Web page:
71 ± 38

63 ± 20

80 ± 50

.016**

   

Dietary Fiber (g)

29 ± 14

28 ± 12

30 ± 16

.560

25

  

Vitamin A (RE)

2164 ± 1105

1948 ± 869

2424 ± 1300

.046**

700

  

Vitamin B6 (mg)

3 ± 1.1

3 ± 0.8

3 ± 1.3

.222

1.3

  

Vitamin B12 (mg)

8 ± 6.4

7 ± 3.5

9 ± 8.7

.123

2.4

  

Vitamin C (mg)

195 ± 90

197 ± 91

192 ± 91

.812

75

  

Vitamin D (mg)

5 ± 4.5

5 ± 3.1

5 ± 5.9

.475

5

.450

 

Vitamin E (mg)

14 ± 8

13 ± 6

16 ± 10

.065

15

.015**

 

Vitamin K (mg)

52 ± 31

45 ± 24

60 ± 35

.019**

90

 

<.005**

Magnesium (mg)

427 ± 178

401 ± 128

458 ± 222

.136

320

  

Calcium (mg)

1149 ± 661

1111 ± 520

1194 ± 803

.567

1000

  

Iron (mg)

21 ± 12

20 ± 8

23 ± 15

.134

18

  

Zinc (mg)

14 ± 7

13 ± 4

15 ± 9

.105

8

  

Copper (mg)

2 ± 0.7

2 ± 0.6

2 ± 0.8

.095

0.9

  

Values are presented as mean ± SD.

Goal values are taken from the most recent US DRI for healthy females age 19 – 50.

Estimated energy requirement in kilocalories taken from most recent DRI for very active female, 30 years of age, 1.65 m in height with BMI between 18.5 – 24.99 kg/m2.

One-sided p values are indicated in italics.

** One-way ANOVA significant at p < 0.05

With few exceptions, average daily dietary intakes were above the most recent US Dietary Reference Intakes (DRI) established by the Food and Nutrition Board for healthy females aged 19 – 50 (Table 2) [1620]. Deficiencies were observed for dietary vitamin K for all runners (p < 0.005) and vitamin E for runners who developed injuries (p < 0.015). Mean daily energy intake was also below the Food and Nutrition Board recommendation of 2567–2807 kcal/d for very active normal weight women (p < 0.005) [20]. Mean daily energy intake approximated only two-thirds of EEE, indicating a negative energy balance.

A logistic regression analysis revealed that daily fat intake in grams was the single best dietary predictor of injury and this single dietary variable model was as accurate as any model combining multiple dietary variables. The model successfully classified 64% of the subjects in this study as subsequently injured (1) or not injured (0): 1.356 (SE = 0.61, p = .026) – 0.017 (SE = .008, p = .044)*intake of fat grams. A computed value above 0.5 would round to 1 and predict injury and a computed value below 0.5 would round to 0 and predict no injury. As such, the model correctly classified 39/47 (83.0%) of injured athletes and 17/39 (43.6%) of non-injured athletes. Thus, 8/47 injured athletes (17.0%) were incorrectly classified as not injured (false negatives) and 22/39 (56.4%) of non-injured athletes were incorrectly predicted to become injured (false positives).

The percentage of fat in the diet was converted into a dichotomous variable in order to facilitate the clinical application of these statistics by those making practical dietary recommendations to female runners. Thirty percent was chosen as the cut point as it is commonly recommended that 30% of total energy intake come from fat. The odds ratio for having <30% fat in the diet and suffering a running injury was 2.5 (95% CI 1.03 – 6.00, p = 0.04). Actual ratio proportions for less than 30% of energy from fat: 32 injured/18 non-injured (1.78:1) and more than 30% of energy from fat: 15 injured/21 non-injured (0.71:1).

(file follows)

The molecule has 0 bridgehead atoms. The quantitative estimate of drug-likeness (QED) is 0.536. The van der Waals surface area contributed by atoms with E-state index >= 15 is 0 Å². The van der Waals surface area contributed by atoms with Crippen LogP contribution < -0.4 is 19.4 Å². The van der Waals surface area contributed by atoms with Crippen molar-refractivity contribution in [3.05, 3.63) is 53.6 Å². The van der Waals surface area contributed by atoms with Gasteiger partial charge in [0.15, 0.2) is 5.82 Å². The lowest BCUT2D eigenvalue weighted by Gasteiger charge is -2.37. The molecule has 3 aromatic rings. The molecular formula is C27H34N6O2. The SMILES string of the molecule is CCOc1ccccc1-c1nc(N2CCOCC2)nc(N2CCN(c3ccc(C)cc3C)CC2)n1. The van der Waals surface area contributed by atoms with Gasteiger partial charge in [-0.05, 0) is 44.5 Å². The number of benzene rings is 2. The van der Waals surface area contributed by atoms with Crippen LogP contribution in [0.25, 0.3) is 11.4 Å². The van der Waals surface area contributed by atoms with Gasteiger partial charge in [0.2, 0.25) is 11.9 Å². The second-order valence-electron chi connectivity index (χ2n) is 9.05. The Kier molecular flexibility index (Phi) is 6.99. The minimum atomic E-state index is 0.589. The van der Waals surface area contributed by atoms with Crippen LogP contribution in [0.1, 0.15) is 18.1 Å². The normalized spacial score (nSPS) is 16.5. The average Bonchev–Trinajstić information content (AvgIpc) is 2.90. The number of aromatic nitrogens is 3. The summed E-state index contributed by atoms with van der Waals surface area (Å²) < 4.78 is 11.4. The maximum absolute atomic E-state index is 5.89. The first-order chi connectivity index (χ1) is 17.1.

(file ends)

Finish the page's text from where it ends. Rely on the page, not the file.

Discussion

Over half the runners in this study sustained a running-related injury in the year following their initial assessment. These injured runners consumed a diet significantly lower in total fat and lower in percentage of total energy from fat. This finding agrees with two studies which both reported correlations between low fat diets and incidence of stress fracture risk in female runners [2, 15]. Fat intake was the most useful dietary factor in predicting future injury using a logistic regression, which may be of some clinical value to sports nutritionists. Further, the odds ratios revealed that runners consuming less than the commonly recommended 30% of total calories from fat were 2.5 times as likely to sustain an injury compared with runners consuming 30% or more. Interestingly, the highest fat intake of the injured group was 35.8% of total energy. Nine runners in the non-injured group exceeded this (with values of 36 – 47%) and sports nutritionists may want to consider ~36% as a conservative minimum fat intake for avoiding injuries, as long as carbohydrate and protein needs are also met.

One of the limits of observational studies such as this is the inability to determine cause-and-effect relationships, as well as the presence of numerous uncontrolled variables that may confound the results. And while we attempted to account for the most important of these factors, weekly running mileage, certainly other confounding variables remain. As such, the mean differences in fat intake between the two groups were admittedly small and, as demonstrated by the prediction accuracy of the logistic regression, certainly far from the only cause of running-related injury. Fat intake may play a more important role in the development of certain types of injuries (i.e. stress fractures) or in runners where energy intake is already heavily compromised. The benefit of the increased fat intake found in this study may in fact lie with an increase in ad libitum energy intake similar to that seen in work by Horvath et al [13] and it was originally hypothesized that overuse injury would also be associated with lower energy intakes. The energy intake values approached, but did not reach, a significant difference between injured and non-injured runners in this study, possibly due to confounding variables mentioned above.